Dictionary of Geotourism

2020 Edition
| Editors: Anze Chen, Young Ng, Erkuang Zhang, Mingzhong Tian

Volcanic Mudflow Landscape

Reference work entry
DOI: https://doi.org/10.1007/978-981-13-2538-0_2699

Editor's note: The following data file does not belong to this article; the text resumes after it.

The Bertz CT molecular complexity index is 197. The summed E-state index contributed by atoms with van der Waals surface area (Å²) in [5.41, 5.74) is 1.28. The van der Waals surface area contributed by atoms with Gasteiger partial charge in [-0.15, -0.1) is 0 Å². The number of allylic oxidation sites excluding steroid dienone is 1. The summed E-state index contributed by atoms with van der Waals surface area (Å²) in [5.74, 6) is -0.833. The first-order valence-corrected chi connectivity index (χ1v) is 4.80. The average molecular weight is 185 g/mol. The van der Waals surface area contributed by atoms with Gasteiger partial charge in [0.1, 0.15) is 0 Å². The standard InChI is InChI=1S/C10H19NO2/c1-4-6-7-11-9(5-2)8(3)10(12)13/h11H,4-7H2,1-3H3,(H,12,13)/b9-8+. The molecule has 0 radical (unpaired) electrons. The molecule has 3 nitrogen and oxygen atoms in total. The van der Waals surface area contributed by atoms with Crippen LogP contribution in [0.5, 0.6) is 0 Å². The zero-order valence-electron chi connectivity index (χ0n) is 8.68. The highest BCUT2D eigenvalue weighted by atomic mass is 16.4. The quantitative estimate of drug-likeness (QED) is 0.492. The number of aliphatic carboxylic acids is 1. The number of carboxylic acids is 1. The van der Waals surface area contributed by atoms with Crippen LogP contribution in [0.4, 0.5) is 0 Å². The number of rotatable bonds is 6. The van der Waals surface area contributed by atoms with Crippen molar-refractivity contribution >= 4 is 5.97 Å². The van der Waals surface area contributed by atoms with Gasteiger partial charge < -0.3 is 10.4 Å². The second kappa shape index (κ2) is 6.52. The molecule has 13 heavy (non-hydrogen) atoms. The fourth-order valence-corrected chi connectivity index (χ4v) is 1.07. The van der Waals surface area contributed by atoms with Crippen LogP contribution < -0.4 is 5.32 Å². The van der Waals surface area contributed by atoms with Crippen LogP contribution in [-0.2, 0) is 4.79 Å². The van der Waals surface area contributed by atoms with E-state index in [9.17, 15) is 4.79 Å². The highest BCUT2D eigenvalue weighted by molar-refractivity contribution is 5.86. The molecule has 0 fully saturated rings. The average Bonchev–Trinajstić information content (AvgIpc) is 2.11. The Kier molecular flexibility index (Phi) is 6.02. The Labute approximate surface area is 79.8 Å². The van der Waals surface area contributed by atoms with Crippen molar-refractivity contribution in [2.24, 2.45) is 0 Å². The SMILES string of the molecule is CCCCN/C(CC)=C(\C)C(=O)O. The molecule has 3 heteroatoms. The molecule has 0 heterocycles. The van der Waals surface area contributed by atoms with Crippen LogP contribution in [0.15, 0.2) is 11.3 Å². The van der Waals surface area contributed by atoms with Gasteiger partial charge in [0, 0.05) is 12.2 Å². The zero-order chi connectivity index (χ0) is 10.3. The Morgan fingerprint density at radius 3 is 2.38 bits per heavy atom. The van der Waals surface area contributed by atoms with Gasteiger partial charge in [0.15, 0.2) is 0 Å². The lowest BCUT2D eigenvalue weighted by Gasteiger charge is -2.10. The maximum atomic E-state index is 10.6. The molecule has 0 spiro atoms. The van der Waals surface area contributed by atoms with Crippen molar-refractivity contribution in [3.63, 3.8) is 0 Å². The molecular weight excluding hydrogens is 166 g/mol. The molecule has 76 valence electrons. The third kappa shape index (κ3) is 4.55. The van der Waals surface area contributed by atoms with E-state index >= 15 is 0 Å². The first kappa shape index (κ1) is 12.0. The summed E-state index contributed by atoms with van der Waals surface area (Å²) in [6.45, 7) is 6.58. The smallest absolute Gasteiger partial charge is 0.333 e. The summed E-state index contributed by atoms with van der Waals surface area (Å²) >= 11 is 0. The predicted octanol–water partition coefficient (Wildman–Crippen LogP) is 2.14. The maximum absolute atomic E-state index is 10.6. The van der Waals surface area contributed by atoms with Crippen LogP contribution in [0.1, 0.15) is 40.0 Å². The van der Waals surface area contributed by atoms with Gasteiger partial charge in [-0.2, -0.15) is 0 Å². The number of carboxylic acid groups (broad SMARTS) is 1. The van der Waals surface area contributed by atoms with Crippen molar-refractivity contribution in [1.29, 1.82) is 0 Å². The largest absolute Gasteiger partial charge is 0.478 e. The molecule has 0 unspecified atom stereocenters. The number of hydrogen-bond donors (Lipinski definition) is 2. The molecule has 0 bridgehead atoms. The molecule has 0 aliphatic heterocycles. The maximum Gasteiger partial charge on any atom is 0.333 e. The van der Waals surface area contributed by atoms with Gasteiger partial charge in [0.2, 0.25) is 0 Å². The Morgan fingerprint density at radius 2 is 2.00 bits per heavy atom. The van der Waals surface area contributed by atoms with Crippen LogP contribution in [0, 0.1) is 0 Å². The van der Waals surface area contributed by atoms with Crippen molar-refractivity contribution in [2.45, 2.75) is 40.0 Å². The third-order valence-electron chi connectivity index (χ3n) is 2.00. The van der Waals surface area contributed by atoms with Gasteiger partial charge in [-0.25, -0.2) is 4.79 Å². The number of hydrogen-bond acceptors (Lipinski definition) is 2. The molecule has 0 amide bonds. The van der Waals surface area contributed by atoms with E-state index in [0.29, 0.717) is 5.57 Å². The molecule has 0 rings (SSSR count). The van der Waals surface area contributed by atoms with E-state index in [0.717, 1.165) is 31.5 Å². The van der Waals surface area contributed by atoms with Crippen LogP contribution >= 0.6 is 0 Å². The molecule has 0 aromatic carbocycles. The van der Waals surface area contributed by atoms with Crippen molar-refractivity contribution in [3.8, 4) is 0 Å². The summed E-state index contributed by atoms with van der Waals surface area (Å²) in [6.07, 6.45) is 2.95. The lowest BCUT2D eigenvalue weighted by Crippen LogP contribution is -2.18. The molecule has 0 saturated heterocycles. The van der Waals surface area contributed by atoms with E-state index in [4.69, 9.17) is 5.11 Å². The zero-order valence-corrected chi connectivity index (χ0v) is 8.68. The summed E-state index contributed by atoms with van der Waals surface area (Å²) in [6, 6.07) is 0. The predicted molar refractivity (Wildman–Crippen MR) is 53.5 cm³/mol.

A volcanic mudflow is a volcanic debris landscape composed of a mixture of volcanic debris and a transporting medium (e.g., water). When water is the transporting medium, all of the clastic materials are close to each other and collide frequently, and they move due to gravity and fluid dynamics. When the flow velocity decreases, these materials settle to form a volcanic mudflow deposit. There are three types of volcanic mud flows: (1) hot volcanic debris that flow into rivers and lakes; (2) hot volcanic mudflows composed of a mixture of the volcanic debris in the crater and water during an eruption; and (3) volcanic mudflows that form when volcanic debris on the slopes of a volcano flows down the slope during torrential rainstorms.

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